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Anxiety Attacks and 6 Ways to Self-Soothe

alone girl photoI was having a panic attack myself when the client walked in stating she had been having one for 4 days.  There were a lot of things to consider.

First things first.  Put on your own oxygen mask before you can help anyone else.  So I put my anxiety in a box and saved it for later that night (oh joy).

She had a history of anxiety since her first diagnosis of a life-threatening medical problem 10 years ago (knowing your client’s history is so important!).  Coming up on its anniversary didn’t help.  She had to be vigilant.  So every worry starts to turn to PTSD.

What do you mean worry is PTSD?  I’m not a war veteran.  I wasn’t sexually assaulted, thank god. But it’s true.  I have been studying the brilliant and radical therapist Bessel Van Der Kolk.  Run to the bookstore and get The Body Keeps the Score.  You will recognize your worry/anxiety/panic on every page.

According to Yoga International,

  • While we often think of PTSD as the intense and unexplained symptoms military men and women experience coming home from battle, this anxiety disorder can take many forms and touch a much wider population. Being raped, getting hit by a car, witnessing a violent crime, being in a war zone, losing your best friend to cancer, or even being scared of the possibility of something bad happening can all contribute to PTSD. How you deal with how you feel in the aftermath of such events determines the level of trauma that gets lodged in your cells.

So I explained to my patient that she probably got frozen.  That the manual override of her worry (eg. her intellect) had failed her because she got “flooded.”  This is what happens to animals in the wild.  Fight or flight we now understand as our body’s false-alarm of danger.  But what about FREEZE.  Freeze is the part that makes you stop in your dream in sheer panic.  Freeze is the part that feels like it will never end.  Freeze is the part where you loose all sense of time.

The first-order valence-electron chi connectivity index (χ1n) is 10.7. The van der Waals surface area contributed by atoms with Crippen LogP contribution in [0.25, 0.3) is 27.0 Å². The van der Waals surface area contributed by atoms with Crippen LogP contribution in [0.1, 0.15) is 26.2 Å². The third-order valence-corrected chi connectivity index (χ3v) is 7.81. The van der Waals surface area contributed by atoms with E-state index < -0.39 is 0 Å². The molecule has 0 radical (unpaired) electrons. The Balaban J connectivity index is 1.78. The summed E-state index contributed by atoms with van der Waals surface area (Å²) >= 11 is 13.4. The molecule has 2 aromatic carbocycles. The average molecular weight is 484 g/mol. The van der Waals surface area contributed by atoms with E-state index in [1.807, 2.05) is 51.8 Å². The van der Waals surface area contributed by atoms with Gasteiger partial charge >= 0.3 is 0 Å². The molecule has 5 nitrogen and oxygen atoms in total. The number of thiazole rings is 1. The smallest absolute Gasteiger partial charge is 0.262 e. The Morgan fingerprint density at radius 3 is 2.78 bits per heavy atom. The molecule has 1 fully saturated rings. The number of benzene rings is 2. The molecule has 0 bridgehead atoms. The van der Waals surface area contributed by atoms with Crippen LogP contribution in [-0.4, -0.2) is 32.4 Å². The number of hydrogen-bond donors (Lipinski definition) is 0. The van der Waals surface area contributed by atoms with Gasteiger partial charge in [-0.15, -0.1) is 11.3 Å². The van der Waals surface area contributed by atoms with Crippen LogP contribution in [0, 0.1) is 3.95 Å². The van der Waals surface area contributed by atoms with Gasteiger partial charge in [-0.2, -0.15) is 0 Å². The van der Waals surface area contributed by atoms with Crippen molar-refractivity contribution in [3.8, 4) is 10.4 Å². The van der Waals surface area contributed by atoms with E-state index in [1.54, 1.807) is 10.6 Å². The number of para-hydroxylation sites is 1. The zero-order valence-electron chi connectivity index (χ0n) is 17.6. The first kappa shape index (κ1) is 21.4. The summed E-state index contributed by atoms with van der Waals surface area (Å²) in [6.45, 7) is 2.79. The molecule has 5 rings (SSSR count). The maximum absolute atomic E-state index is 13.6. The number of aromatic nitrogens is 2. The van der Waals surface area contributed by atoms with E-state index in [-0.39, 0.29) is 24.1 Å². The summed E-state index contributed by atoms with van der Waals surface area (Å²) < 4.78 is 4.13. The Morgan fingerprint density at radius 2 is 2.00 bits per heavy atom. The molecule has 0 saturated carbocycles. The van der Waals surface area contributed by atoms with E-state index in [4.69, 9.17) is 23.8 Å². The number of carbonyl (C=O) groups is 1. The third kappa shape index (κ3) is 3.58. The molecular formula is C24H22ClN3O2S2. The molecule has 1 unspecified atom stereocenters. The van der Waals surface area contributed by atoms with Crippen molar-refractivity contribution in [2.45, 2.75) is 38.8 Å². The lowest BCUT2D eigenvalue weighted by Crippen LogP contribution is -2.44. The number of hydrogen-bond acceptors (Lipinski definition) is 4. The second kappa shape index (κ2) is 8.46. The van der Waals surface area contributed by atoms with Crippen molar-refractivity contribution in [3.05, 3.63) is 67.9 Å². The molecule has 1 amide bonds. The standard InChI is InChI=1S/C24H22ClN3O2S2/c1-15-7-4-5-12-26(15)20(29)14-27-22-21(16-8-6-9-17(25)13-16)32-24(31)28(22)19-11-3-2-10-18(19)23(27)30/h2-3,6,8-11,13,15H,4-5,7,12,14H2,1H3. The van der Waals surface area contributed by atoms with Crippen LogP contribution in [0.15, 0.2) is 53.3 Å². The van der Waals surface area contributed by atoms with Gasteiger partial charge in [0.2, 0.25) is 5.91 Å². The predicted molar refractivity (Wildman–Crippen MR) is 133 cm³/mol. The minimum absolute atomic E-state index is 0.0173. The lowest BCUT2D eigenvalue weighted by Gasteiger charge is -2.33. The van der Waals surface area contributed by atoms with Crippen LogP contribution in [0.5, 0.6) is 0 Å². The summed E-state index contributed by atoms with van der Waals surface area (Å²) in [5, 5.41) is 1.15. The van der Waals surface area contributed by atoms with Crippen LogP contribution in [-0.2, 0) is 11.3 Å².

Van Der Kolk goes on to say that the time distortion, basically, that this will last forever, is what talk therapy CANNOT fix.  That’s where the yoga comes in.  Not power yoga, not hot yoga, but gentle yin or restorative yoga.  Yoga that allows your body to reset and respond and come back online slowly, without fear.  Then you can process what happened.

  1. it’s not still happening
  2. it’s not the same as before
  3. you are not the same as before
  4. you are in control now
  5. you can allow yourself to feel
  6. this is not life-threatening

I went over all this with my patient.  We did some belly breathes, some square breathes, some visualization, some metta (I am safe, I am ok), some alternate nostril breathing for balance, and finally some tapping to settle the ruminations.  We sent the breathe to where it was tight, constricted and afraid.  Once she was thoroughly convinced she wasn’t dying we talked some more about what it was like when she was first diagnosed.  How frightening it was because her mother wasn’t there.  We reiterated how intense that was then, but how that couldn’t happen now.  It’s over.  She is safe.

I am currently working on a new curriculum for yoga and anxiety.  Much like trauma, but just for every day obsessions like how am I going to pay my bills, I can’t believe I said that at the party, where is my dog, I don’t have time to do everything, I texted to the wrong person, what if he’s cheating — this is where we can also apply gentle yoga right in the session.  Stay tuned!

Anxiety Attacks and 6 Ways to Self-Soothe

Donna C. Moss

You can learn more about Donna's work at her personal website.

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APA Reference
Moss, D. (2019). Anxiety Attacks and 6 Ways to Self-Soothe. Psych Central. Retrieved on July 18, 2019, from


Last updated: 23 Jan 2019
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